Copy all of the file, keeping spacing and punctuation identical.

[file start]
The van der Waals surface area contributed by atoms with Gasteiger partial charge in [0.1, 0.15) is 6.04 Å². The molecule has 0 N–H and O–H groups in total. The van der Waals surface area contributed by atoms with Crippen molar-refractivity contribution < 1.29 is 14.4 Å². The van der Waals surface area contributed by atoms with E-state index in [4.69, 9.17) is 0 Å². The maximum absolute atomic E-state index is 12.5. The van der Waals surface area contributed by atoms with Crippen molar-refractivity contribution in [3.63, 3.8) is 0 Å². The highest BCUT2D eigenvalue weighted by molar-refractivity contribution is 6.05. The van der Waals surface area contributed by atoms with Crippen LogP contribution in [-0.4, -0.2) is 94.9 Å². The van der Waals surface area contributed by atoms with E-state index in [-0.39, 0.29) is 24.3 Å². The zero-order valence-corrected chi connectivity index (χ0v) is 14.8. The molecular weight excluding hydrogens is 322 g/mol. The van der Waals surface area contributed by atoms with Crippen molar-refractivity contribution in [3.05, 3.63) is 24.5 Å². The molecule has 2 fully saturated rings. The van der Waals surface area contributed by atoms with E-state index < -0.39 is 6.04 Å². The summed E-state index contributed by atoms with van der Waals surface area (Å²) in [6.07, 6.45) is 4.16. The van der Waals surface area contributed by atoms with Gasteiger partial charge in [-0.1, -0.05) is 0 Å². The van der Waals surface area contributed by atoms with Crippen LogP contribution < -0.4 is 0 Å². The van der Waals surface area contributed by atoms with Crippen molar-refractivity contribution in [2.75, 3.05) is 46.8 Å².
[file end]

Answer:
The van der Waals surface area contributed by atoms with Gasteiger partial charge in [0.1, 0.15) is 6.04 Å². The molecule has 0 N–H and O–H groups in total. The van der Waals surface area contributed by atoms with Crippen molar-refractivity contribution < 1.29 is 14.4 Å². The van der Waals surface area contributed by atoms with E-state index in [4.69, 9.17) is 0 Å². The maximum absolute atomic E-state index is 12.5. The van der Waals surface area contributed by atoms with Crippen molar-refractivity contribution in [3.63, 3.8) is 0 Å². The highest BCUT2D eigenvalue weighted by molar-refractivity contribution is 6.05. The van der Waals surface area contributed by atoms with Crippen LogP contribution in [-0.4, -0.2) is 94.9 Å². The van der Waals surface area contributed by atoms with E-state index in [-0.39, 0.29) is 24.3 Å². The zero-order valence-corrected chi connectivity index (χ0v) is 14.8. The molecular weight excluding hydrogens is 322 g/mol. The van der Waals surface area contributed by atoms with Crippen molar-refractivity contribution in [3.05, 3.63) is 24.5 Å². The molecule has 2 fully saturated rings. The van der Waals surface area contributed by atoms with E-state index < -0.39 is 6.04 Å². The summed E-state index contributed by atoms with van der Waals surface area (Å²) in [6.07, 6.45) is 4.16. The van der Waals surface area contributed by atoms with Gasteiger partial charge in [-0.1, -0.05) is 0 Å². The van der Waals surface area contributed by atoms with Crippen LogP contribution < -0.4 is 0 Å². The van der Waals surface area contributed by atoms with Crippen molar-refractivity contribution in [2.75, 3.05) is 46.8 Å².